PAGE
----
This doesn’t mean that AV software is worthless, but it does mean that you can’t just install it and then do whatever you like in perfect safety, as most people believe. As security experts say, the biggest flaw in a computer’s security is between the keyboard and the chair. It is extremely important to be careful and think carefully about what is downloaded. AV software should be thought of more like a safety net to catch anything that slips past your own defenses.

I don’t use AV software for more than testing. This is a personal choice, based on my knowledge of Mac OS X and security issues affecting it. Others can also do without AV software as well. However, there are some cases where AV software may be needed. For example:

  • If you need to use older software containing known vulnerabilities, such as older versions of Java or Flash.
  • If you are using a Mac in an environment where AV software is required
  • If you frequently trade files with Windows users and don’t want to be accused of passing on a Windows virus
  • If you want the peace of mind and don’t mind installing software that may interfere with the normal operation of your system
  • If you can’t be bothered to give any thought to what you download, though this is a very dangerous attitude on today’s internet
  • If you are not at all tech savvy and have trouble accurately determining what is trustworthy and what is not
  • If there is a major change in the malware affecting Mac users (in which case I will note it here)

If you decide to install anti-virus software, do some research before installing it. There is a lot of very bad anti-virus software out there. Some of the commercial AV packages are renowned for their ability to bring a healthy Mac to its knees. Others are practically scams, detecting very little Mac malware (or even none). Beware of anti-virus “review” sites, which are often fake or paid “advertorials.”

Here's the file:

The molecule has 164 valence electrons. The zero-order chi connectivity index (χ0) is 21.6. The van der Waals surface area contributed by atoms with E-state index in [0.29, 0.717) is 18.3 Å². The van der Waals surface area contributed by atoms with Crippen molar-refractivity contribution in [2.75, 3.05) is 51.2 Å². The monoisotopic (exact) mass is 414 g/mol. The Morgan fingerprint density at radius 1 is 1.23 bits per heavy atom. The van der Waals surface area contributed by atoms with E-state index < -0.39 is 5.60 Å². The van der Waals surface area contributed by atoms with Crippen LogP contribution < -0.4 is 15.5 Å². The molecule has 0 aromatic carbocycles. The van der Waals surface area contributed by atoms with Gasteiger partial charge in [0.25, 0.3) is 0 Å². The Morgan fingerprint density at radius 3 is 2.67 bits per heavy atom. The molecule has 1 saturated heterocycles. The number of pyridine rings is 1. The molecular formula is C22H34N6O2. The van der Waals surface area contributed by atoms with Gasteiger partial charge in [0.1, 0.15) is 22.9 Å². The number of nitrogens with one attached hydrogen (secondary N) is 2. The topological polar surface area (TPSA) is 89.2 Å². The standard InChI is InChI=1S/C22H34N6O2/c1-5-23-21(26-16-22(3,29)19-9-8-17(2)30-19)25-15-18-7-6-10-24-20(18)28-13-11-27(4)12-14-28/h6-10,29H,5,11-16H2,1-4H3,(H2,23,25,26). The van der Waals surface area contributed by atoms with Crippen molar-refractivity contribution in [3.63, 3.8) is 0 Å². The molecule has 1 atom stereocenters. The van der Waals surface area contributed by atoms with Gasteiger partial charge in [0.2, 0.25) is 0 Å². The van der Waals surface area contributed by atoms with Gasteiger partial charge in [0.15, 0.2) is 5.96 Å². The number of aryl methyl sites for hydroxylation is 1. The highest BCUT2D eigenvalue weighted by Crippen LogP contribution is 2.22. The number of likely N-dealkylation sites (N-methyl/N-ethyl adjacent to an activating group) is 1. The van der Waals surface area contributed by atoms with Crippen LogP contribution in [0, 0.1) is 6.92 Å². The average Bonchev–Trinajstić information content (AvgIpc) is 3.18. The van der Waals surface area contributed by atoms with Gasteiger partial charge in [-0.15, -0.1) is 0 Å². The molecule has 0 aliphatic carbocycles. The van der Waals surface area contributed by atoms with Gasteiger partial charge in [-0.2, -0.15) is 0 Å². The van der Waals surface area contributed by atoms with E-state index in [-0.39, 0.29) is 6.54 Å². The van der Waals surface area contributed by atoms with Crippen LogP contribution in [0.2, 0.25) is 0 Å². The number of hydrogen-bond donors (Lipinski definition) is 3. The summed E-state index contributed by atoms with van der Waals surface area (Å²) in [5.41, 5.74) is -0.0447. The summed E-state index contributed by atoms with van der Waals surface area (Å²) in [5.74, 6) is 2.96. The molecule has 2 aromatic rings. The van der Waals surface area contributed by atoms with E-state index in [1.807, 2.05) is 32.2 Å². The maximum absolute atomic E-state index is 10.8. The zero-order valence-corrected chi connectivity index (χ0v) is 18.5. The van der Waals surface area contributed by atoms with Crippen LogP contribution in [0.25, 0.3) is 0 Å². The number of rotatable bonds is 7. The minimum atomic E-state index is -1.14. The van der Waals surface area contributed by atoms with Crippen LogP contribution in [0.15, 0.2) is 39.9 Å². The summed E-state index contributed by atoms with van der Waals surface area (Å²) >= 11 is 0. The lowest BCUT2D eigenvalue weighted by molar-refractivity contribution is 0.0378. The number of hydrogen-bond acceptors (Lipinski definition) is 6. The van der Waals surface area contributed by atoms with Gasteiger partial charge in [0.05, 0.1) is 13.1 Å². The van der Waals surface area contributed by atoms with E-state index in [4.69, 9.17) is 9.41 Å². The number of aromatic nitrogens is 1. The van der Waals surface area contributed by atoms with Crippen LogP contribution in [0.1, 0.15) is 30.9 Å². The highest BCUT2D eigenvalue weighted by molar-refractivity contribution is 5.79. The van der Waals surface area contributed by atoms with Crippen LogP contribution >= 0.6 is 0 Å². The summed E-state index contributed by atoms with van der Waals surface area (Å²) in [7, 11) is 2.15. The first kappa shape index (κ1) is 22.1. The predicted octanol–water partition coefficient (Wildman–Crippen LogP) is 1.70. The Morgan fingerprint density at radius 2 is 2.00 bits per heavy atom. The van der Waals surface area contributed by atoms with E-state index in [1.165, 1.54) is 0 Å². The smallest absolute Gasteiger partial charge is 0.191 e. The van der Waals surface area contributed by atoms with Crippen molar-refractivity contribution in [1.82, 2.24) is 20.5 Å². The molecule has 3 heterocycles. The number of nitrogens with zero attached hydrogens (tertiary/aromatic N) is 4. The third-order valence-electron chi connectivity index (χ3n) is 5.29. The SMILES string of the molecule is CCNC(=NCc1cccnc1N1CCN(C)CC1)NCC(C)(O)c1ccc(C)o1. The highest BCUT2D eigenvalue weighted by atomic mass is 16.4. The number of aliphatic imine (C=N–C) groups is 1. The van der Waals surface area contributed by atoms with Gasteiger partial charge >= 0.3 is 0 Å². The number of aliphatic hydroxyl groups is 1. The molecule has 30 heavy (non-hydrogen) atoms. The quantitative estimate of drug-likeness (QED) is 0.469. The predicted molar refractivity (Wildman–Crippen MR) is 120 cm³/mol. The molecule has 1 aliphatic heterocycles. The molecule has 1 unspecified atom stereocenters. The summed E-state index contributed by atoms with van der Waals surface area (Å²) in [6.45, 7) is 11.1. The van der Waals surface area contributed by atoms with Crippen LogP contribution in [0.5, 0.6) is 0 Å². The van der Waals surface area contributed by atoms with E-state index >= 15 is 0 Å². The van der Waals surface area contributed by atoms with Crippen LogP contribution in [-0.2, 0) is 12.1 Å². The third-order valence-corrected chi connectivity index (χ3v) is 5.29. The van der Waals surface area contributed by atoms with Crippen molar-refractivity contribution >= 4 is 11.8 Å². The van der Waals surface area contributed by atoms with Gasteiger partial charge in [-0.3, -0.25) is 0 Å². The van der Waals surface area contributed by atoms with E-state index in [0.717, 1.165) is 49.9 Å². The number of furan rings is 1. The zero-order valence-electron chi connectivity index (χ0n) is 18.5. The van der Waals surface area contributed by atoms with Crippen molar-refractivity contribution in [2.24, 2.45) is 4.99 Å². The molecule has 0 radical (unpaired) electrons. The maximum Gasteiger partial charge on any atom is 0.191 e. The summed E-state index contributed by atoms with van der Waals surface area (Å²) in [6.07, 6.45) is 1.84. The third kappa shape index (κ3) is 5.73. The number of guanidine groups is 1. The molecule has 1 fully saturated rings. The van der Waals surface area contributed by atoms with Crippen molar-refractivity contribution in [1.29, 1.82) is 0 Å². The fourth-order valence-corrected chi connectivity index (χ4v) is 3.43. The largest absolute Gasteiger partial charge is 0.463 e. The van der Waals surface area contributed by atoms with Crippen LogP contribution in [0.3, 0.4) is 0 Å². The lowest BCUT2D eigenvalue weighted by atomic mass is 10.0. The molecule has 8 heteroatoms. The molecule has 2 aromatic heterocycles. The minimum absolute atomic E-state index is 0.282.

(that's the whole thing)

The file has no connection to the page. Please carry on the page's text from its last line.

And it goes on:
I have done some basic testing of detection rates in 2013 and 2014. I have been paid nothing for these tests. They provide one metric – and only one metric – for evaluating this software. Some of the software that tests well may cause system instability, false positive problems or other issues.

Based on less formalized testing, Sophos Anti-Virus for Mac Home Edition is probably the best choice for most users who are looking for an active scanner. It only looks at files that are being opened, and in my experience, it works well and does not impact performance noticeably. There is the potential for problems, though, with any such app. If you choose to use Sophos, be sure to keep the app up-to-date, especially when you update your system.

Those who just want something that will do manual scans of selected files would also do well with Dr. Web Light, available for free in the App Store. Because of restrictions imposed by the App Store, this app cannot do active scanning, but it also cannot cause system-wide stability issues, and cannot affect performance when it is not running.

<- How does Mac OS X protect me? How can I protect myself? ->